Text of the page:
Principles of Design
In the principles of design HARMONY can be defined as a pleasing arrangement of parts, whether it be music, poetry, art, or even handcrafted jewelry. If harmony exists, there is a state of agreement between the parts of a design that gives it unity of effect and an aesthetically pleasing whole.
Harmony emphasizes similarities in relationships. Close values with gentle transitions provide relaxing visual experience. Colors next to each other on the color wheel work well together. Similarities of lines, shapes and sizes are harmonious. Many artists create tranquil, harmonious works that are pleasing to look at. But beware of too much togetherness leading to boredom. Introduce small differences to enhance visual appeal without discord.
Have Harmony Without Boredom
To liven up a harmonious piece, introduce subtle variations a slightly brighter color, a different line quality, a varied shape, an altered viewpoint, a contrast of texture, an unexpected object or a bit of whimsy.
Harmony can be defined as a pleasing arrangement of parts, whether it be music, poetry, art, or even handcrafted jewelry. If harmony exists, there is a state of agreement between the parts of a design that gives it unity of effect and an aesthetically pleasing whole.
In visual experiences, harmony is something that is pleasing to the eye. It engages the viewer and it creates an inner sense of order, a balance in the visual experience. When something is not harmonious, it's either boring or chaotic.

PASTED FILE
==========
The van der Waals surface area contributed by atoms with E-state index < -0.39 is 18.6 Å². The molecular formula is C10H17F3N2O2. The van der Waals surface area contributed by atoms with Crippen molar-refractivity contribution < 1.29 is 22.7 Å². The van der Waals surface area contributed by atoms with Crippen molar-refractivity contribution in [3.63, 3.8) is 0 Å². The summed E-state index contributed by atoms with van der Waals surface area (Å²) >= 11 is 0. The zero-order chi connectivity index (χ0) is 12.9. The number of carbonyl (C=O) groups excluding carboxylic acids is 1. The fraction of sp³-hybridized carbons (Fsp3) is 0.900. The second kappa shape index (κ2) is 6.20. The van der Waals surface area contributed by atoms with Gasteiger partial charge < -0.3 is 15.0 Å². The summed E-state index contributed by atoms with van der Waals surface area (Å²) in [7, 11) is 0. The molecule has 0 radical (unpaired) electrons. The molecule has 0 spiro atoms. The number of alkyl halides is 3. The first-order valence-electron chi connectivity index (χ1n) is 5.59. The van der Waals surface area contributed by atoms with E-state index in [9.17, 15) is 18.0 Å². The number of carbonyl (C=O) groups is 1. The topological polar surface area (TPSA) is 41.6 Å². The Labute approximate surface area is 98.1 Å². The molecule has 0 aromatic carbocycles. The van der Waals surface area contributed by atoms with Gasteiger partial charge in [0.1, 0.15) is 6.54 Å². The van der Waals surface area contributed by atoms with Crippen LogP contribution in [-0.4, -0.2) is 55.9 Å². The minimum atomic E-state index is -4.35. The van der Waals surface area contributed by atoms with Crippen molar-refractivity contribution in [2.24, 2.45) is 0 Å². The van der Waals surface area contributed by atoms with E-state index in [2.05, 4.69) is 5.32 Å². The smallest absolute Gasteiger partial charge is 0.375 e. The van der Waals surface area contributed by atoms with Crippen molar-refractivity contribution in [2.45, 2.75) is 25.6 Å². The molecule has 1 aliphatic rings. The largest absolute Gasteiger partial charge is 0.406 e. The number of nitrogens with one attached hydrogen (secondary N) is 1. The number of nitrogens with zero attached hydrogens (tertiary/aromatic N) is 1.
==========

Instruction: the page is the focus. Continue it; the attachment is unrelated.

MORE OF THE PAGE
At one extreme is a visual experience that is so bland that the viewer is not engaged. The human brain will reject under-stimulating information. At the other extreme is a visual experience that is so overdone, so chaotic that the viewer can't stand to look at it. The human brain rejects what it can not organize, what it can not understand. The visual task requires that we present a logical structure. Color harmony delivers visual interest and a sense of order.
In summary, extreme unity leads to under-stimulation, extreme complexity leads to over-stimulation. Harmony is a dynamic equilibrium.
Harmony and Variety
Harmony and variety are closely related because both involve combining the elements of art (color, line, shape, texture, and value) to create interest and guide the eye through the composition. Both harmony and variety convey meaning through repetition, proximity, and simplicity. It is the degree to which each is used that create the contrast between the two.
Harmony is a way of combining elements of design to accent their similarities and bind the parts into a whole. Harmony is subtle. Variety gives a composition interest and vitality by abruptly changing an element. VARIETY, CONTRAST, and HARMONY work together to give UNITY.
Harmony Through Light Values and Delicate Colors
The following high-key jewelry pieces are a good example of harmony in design. The values are close and confined to the upper range of the value scale; the colors are delicate and harmonious. Adding extreme darks to any of these pieces would destroy their ambiance.
For a closer view of any of the following designs just click on the designer's name and you will be taken to their site where you can also check out some of their other creative designs for inspiration.
"Peach/Eggplan Sculpted" Necklace,
design by Margaret Reed.
"Spring Time" Double Strand Bracelet, design by Marilyn Peraza.
"Mauve Angel" Necklace, design by Arlisa Bijoux .
"Cherry Blossom" Bracelet, design by Jo from gemheaven.
For more Principles of Design see: Balance, Emphasis, Rhythm, Movement, Contrast, Variety.
For more Elements of Design see: Line, Shape, Space, Texture, Color.
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